Part of it is the work. I’m used to being good at things. I’m used to things coming easily and being immediately successful. And I am not that with a sword in my hand. I’m awkward and usually confused and thinking– very hard– about just what it is that I’m doing. I get corrected, snapped at, occasionally mocked and constantly reminded that I have no idea what I’m doing, and I love that. Because I don’t have to be perfect. I don’t have to be perfect– I want to be, so I am usually incredibly frustrated, but my frustrations are not about how I look or what size my jeans are or what I forgot to do at work today, my frustrations are about my shitty blocks and keeping my edge facing the right way.
And that is the best part. My mind is never quiet. Ever. I’ve talked enough about my various and annoying health problems and fear of cheeseburgers, but I have noticed that when I am holding a sword (or two swords, or a dagger…) that I’m not afraid of cheeseburgers, or really, anything. I have never been graceful. I have never been a dancer, nor, really, except for a brief period while I was 8, have I wanted to be. I’m stocky and grounded and I can move decently, but with a sword, I feel…awesome. I feel graceful.
The bonus part of all of this was that I also choreographed my first fight. I learned more in an hour than I did in a semester of stage combat…and learned, mostly, that I have a lot to learn. My notation sucks, I’m bad at communicating and I have a bad, bad habit of apologizing as frequenty as I give directions.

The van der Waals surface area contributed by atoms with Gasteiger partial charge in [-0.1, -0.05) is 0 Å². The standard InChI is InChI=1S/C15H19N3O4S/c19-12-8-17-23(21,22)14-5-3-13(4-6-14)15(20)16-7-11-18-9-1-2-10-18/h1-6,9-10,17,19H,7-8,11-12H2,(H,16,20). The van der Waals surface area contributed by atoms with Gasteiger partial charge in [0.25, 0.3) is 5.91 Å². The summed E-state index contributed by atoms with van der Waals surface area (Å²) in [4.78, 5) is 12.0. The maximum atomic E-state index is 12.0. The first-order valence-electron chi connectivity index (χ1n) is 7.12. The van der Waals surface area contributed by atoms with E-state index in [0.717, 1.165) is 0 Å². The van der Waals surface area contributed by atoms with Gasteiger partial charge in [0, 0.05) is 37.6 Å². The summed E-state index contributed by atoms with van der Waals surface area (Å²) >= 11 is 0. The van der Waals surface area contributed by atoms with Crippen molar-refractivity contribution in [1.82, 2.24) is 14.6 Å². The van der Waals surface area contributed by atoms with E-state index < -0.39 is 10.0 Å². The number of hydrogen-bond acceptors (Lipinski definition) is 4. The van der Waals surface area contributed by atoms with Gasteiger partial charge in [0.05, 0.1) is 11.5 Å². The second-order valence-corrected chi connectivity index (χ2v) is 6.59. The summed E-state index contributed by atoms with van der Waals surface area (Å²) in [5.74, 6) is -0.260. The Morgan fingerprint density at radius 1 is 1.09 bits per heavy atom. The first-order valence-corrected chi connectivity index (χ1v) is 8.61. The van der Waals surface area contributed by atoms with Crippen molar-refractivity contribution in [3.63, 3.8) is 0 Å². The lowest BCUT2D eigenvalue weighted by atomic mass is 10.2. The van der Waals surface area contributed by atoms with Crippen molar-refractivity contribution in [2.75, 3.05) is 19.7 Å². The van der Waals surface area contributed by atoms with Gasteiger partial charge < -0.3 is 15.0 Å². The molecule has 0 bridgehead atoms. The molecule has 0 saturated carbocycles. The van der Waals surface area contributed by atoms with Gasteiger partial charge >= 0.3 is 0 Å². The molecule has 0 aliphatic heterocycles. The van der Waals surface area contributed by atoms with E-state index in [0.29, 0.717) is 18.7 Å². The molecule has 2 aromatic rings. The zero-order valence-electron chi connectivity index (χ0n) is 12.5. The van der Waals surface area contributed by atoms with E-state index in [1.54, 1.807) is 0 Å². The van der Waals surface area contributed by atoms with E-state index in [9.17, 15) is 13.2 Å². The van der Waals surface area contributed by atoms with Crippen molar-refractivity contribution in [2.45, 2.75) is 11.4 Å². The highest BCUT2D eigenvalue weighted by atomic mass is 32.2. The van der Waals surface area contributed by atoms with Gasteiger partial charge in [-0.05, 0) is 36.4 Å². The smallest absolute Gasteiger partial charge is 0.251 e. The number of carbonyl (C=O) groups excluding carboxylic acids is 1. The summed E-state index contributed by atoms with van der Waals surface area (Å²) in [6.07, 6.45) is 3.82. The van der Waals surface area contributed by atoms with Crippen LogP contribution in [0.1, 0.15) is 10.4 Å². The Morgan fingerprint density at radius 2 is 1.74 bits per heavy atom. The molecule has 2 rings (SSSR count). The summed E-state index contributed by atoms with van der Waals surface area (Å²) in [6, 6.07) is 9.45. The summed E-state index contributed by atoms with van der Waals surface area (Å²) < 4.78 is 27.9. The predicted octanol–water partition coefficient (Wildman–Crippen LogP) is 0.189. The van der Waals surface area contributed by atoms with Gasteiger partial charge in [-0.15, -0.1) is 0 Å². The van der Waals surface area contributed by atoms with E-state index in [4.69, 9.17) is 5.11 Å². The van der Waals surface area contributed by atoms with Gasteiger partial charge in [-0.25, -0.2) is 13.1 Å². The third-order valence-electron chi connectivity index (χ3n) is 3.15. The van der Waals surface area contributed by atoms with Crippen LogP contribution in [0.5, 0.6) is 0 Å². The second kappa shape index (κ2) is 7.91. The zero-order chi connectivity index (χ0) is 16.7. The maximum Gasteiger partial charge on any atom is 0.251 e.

But still. I did it. Kind of.
It’s silly and dumb and really, kind of trite, but it’s true,and I accept that about myself. Sometimes, I’m silly and dumb, but that’s not going to stop me from loving every sweaty, frustrating and mistake-filled moment of it. And I know I’ve talked about this before, but it still just..amazes me that something as simple as footwork and the connection between my elbow and my brain is the one thing in this world that makes everything okay, even just for an hour.
Of Day Jobs:
I have a job now that I love. It’s pretty fantastic, overall. There are parts that suck, like any real job, but for the most part, I love it. I’m good at it, I haven’t biffed too many things, the people I work with are awesome and, despite some sometimes late nights, it’s…well, it’s really awesome, and I know that I am really, really lucky.
This morning, I woke up and went to work. One of the little perks of my job is that I have to walk from my office to other parts of the facility, and so I decided to walk outside. As I was walking, I was thinking about everything that happened this weekend– the great show, the fighting, the hanging out with good friends, the weather, generally how much my job does not suck, and I felt…weird.
And I suddenly realized that I was smiling. And that for no reason other than the fact that I am alive to experience this beautiful, wonderful world, I am happy. Happy that I get to live a life with drinks with Shakespearean rock stars and late night discussions about the reletive merits of Titus Andronicus and swordfights and planning for next season and amazing friends and being just, so very, very lucky.
I am not used to being happy.
That sounds sad and depressing, but I don’t mean that I am constantly depressed– I just mean that that giggly, bubbly, spontaneous happy is usually something I plan, or look forward to- rehearsals, performances, designing posters, website building– these are the things that make me happy, that I choose to do because I love doing them– but being just…contentedly happy for no reason is a new thing.
And you know what? I don’t mind it at all.